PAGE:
Defining Precision Horticulture
Precision horticulture is a science whereby growers use technology to fine-tune crop production practices. It helps growers determine exactly when and what to plant and what kind of inputs to use, how to control the environment, lighting, irrigation and nutrition for optimum yield and monitor how crops are growing, by greenhouse bay, zone and bench.
The equipment and systems growers use are all part of the grand scheme of Precision Horticulture, helping growers ultimately do their jobs as effectively and efficiently as possible.
From pot fillers, seeders and robotic transplanters to automated irrigation, lighting technology and environmental control systems, all the way to the software that provides inventory control and space management capabilities, 3D printers, RFID benches, cart readers and more, using Precision Horticulture, growers can optimize production processes from start to finish, to reduce costs and improve profits.
Here are some of the most recent advances on the market.
Software Helps Take The Guesswork Out Of Growing
Growers dealing with big box retailers need all the help they can get saving money, says Practical Software Solutions’ Greg Lafferty.
“The big retailers are well-known for helping you find 10 cents an item and then wanting that back,” he says.
Charge-backs from retailers, on top of these tight margins, can drive a grower under, Lafferty says.
“As opposed to shipping to a local garden center, where if they have an issue with what you shipped, they usually pick up the phone and you can work it out — with big box retailers, they just take it off the bill,” he says. “It’s one of those costs that hits a grower’s bottomline that they seemingly have no control over.”
To get more financially efficient, growers need to look at ways to minimize those chargebacks. Scan-by-cart technology is one way to do that, because it more accurately tracks inventory and produces reports for retailers.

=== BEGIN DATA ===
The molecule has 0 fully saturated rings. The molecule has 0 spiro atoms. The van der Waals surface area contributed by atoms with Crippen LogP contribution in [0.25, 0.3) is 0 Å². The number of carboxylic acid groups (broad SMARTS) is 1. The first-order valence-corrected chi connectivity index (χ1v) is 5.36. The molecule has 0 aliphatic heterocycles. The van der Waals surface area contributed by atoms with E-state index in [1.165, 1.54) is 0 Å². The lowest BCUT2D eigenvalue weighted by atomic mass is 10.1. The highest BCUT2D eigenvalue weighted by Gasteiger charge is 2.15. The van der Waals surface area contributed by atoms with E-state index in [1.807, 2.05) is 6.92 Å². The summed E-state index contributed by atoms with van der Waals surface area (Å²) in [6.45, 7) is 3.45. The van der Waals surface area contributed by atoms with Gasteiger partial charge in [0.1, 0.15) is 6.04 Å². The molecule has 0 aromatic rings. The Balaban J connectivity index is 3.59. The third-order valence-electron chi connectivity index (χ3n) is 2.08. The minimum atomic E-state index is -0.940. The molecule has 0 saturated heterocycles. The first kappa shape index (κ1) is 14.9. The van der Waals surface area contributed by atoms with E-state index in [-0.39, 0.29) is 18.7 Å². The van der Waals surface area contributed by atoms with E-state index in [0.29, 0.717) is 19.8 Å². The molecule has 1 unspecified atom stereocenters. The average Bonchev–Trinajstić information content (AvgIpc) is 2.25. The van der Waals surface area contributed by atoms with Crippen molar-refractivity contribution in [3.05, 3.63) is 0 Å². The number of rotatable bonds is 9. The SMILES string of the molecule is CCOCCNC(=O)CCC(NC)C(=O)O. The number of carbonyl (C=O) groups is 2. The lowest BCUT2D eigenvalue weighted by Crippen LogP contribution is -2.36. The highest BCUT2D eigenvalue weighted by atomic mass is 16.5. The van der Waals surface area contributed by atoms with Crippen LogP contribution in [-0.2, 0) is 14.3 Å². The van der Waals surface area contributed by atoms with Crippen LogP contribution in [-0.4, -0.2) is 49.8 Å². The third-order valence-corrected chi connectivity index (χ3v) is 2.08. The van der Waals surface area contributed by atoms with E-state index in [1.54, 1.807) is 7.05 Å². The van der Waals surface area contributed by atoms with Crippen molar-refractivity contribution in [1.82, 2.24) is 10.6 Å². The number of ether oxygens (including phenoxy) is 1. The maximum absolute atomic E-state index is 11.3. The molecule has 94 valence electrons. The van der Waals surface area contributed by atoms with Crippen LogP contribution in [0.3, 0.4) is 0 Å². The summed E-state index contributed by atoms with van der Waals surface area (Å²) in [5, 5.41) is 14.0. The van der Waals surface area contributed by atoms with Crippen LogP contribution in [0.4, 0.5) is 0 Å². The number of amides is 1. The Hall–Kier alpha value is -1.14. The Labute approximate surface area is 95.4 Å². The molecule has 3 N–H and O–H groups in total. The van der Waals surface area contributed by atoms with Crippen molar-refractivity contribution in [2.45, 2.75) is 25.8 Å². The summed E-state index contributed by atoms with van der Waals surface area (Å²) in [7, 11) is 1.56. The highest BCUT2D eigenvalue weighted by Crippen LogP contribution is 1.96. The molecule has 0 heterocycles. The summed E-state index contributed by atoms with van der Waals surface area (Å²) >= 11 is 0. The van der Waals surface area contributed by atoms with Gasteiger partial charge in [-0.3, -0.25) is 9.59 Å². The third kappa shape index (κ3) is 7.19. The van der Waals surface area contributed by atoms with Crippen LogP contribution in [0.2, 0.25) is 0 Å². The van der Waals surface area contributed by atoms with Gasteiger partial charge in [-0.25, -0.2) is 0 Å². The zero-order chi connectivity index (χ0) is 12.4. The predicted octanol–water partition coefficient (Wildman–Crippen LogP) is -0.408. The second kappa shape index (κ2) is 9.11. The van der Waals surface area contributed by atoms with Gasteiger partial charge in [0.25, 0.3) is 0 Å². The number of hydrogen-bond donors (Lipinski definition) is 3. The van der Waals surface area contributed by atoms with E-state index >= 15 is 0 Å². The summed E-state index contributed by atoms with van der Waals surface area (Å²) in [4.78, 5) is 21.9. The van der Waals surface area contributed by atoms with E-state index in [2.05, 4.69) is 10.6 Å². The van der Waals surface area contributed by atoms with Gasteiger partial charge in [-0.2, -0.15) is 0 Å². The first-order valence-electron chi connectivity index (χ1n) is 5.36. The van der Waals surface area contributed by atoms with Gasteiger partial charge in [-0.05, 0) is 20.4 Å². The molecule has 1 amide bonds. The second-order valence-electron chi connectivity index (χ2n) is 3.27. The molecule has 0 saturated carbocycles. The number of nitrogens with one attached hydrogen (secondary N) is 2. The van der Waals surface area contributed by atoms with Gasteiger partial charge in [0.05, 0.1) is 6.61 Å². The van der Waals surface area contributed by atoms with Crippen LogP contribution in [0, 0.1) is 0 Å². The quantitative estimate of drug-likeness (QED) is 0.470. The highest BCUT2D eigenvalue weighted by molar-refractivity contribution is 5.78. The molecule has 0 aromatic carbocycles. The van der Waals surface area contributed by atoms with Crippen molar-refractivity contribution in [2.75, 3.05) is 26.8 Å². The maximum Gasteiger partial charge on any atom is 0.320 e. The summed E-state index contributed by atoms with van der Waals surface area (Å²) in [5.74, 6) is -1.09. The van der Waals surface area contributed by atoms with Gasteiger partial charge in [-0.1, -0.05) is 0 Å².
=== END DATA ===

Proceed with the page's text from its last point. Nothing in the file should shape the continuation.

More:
“You can go from 70 to 80 percent accuracy, which leads to charge-backs, to a 99.5 percent range, so that’s real ROI,” Lafferty says. “This is an area where technology has really optimized the shipping and pooling process and improved communication with customers.”
Mapping out production and sales from start to finish can be enhanced with DemandLink, a tool that Practical Software Solutions recently integrated with its enterprise software, and its space management tool that the company developed with Young’s Plant Farm.
“DemandLink helps with the sales forecast, tracking 30,000 different data points and sales trends at the store level — it actually forecasted the housing bubble before it happened,” Lafferty says. “Then growers bring that forecast into our system, which looks at the schedule it takes to grow product and it helps them plan purchasing for raw materials inventory. Now, the software is driving dates, when it needs to be sown, transplanted, etc. Growers can load that data into the space management tool, which tells them where to put everything. It helps them see their gaps a little more visually and keeps them from placing a product where the environment is not conducive.”
From there, DemandLink tracks weather, economic data and buying trends — including at competitors’ stores — then, based on all of that information and what is in a grower’s inventory, recommends what should ship to stores on a given day.
Eventually, Lafferty says he would like to see the industry become more interconnected and integrated, to provide better availability and sales forecasting throughout the supply chain.
Automation Advances Precision For Growers Of All Sizes